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    #1

    "between A and B" or "from A and B"

    About 6 million packages of the product were distributed

    1. by May 31, 2013 after its launch of October 1, 2011.
    2. between its launch of October 1, 2011 and May 31, 2013.
    3. from its launch of October 1, 2011 to May 31, 2013.

    Which of the above correct?
    Thank you.

  2. emsr2d2's Avatar
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    #2

    Re: "between A and B" or "from A and B"

    Quote Originally Posted by pinkie9 View Post
    About 6 million packages of the product were distributed ...

    1. by May 31, 2013 after its launch of October 1, 2011.
    2. between its launch of October 1, 2011 and May 31, 2013.
    3. from its launch of October 1, 2011 to May 31, 2013.

    Which of the above is/are correct?
    Thank you.
    1 ... by May 31, since its launch on October 1, 2011.
    2 ... between its launch on October 1, 2011 and May 31, 2013.
    3 ... from its launch on October 1, 2011 to May 31, 2013.

    As you can see from my changes, none of them is correct with the word "of" before the launch date. Something is launched "on" a date, not "of" a date. You can say "Its launch date of May 31 was a great day" but in your context it doesn't work.
    Remember - if you don't use correct capitalisation, punctuation and spacing, anything you write will be incorrect.

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    #3

    Re: "between A and B" or "from A and B"

    Quote Originally Posted by emsr2d2 View Post
    1 ... by May 31, since its launch on October 1, 2011.
    2 ... between its launch on October 1, 2011 and May 31, 2013.
    3 ... from its launch on October 1, 2011 to May 31, 2013.

    As you can see from my changes, none of them is correct with the word "of" before the launch date. Something is launched "on" a date, not "of" a date. You can say "Its launch date of May 31 was a great day" but in your context it doesn't work.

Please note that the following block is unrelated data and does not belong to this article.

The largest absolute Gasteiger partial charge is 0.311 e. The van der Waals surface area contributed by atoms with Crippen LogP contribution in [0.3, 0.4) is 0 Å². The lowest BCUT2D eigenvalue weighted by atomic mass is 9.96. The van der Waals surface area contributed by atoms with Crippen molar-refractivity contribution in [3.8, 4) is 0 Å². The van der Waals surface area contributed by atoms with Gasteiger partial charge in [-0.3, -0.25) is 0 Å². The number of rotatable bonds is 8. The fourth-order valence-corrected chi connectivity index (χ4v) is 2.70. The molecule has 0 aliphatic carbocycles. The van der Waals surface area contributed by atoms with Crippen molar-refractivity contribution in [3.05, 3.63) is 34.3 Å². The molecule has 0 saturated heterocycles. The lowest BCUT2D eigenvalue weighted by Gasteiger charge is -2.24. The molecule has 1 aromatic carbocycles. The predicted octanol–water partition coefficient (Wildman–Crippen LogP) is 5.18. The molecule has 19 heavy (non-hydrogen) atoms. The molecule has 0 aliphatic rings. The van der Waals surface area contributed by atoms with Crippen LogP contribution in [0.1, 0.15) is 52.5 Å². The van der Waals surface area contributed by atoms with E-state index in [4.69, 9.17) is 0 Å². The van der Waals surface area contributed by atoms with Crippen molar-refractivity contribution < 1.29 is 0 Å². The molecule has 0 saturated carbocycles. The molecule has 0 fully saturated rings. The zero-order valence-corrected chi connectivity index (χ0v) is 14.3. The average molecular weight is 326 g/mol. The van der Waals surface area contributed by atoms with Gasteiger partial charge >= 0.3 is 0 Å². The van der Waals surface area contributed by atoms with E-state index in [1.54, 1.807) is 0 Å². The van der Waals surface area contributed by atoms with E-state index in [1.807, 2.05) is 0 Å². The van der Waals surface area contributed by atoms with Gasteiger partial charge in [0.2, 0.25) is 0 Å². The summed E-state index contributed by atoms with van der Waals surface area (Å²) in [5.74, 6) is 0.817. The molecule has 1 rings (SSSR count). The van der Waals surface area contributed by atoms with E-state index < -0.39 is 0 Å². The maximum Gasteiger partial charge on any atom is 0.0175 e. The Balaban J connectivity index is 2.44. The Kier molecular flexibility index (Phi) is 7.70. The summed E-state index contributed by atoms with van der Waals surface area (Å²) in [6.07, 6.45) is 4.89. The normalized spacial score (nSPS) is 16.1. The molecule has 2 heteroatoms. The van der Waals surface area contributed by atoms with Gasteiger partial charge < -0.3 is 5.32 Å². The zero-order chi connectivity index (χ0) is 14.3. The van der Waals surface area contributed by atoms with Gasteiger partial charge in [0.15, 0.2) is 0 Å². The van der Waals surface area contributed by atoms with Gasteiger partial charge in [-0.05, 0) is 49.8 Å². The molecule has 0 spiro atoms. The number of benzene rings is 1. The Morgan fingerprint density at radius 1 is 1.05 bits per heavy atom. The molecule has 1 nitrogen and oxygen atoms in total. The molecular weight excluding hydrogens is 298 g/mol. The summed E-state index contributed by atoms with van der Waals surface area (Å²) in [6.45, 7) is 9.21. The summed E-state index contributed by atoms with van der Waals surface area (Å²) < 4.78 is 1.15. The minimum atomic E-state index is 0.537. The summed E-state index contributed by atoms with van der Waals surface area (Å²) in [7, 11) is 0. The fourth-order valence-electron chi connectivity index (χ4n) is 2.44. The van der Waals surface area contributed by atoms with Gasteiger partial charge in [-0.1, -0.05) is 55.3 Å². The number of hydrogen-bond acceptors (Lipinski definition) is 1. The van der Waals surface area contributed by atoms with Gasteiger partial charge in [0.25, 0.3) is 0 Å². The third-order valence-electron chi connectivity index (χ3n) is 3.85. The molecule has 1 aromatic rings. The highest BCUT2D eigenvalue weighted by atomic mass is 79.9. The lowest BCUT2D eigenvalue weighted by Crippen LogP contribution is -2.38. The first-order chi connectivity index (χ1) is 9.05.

OK, I'll use "on", not "of".

    Do all the three expressions you corrected mean the same thing in this case?
    I'd like to confirm this because I think "between A and B" and "from A and B" have different meanings, at least in the following examples.
    A. He was hospitalized between March 1 and June 5. (sometime between March 1 and June 5.)
    B. He was hospitalized from March 1 and March 5. (the whole time)

  4. 5jj's Avatar
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    #4

    Re: "between A and B" or "from A and B"

    Quote Originally Posted by pinkie9 View Post
    B. He was hospitalized from March 1 and March 5. (the whole time)
    That doesn't work. It needs to be 'from March 1 to March 5'.

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    #5

    Re: "between A and B" or "from A and B"

    That's a careless mistake. I meant to write "to". Thank you for pointing that out.

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    #6

    Re: "between A and B" or "from A and B"

    So...
    do all of the three have the same meaning?

    About 6 million packages of the product were distributed ...

    1 ... by May 31, 2013, since its launch on October 1, 2011.
    2 ... between its launch on October 1, 2011 and May 31, 2013.
    3 ... from its launch on October 1, 2011 to May 31, 2013.

  7. Raymott's Avatar
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    #7

    Re: "between A and B" or "from A and B"

    Quote Originally Posted by pinkie9 View Post
    So...
    do all of the three have the same meaning?

    About 6 million packages of the product were distributed ...

    1 ... by May 31, 2013, since its launch on October 1, 2011.
    2 ... between its launch on October 1, 2011 and May 31, 2013.
    3 ... from its launch on October 1, 2011 to May 31, 2013.
    Yes, they always did have the same meaning. They just weren't written properly. These are correct.

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    #8

    Re: "between A and B" or "from A and B"

    I see. Thank you.

    How about these examples? They have different meanings, don't they?
    A. He was hospitalized between March 1 and June 5. (sometime between March 1 and June 5.)
    B. He was hospitalized from March 1 to March 5. (the whole time)

  9. Raymott's Avatar
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    #9

    Re: "between A and B" or "from A and B"

    Quote Originally Posted by pinkie9 View Post
    I see. Thank you.

    How about these examples? They have different meanings, don't they?
    A. He was hospitalized between March 1 and June 5. (sometime between March 1 and June 5.)
    B. He was hospitalized from March 1 to March 5. (the whole time)
    Yes, A is ambiguous. B is not.

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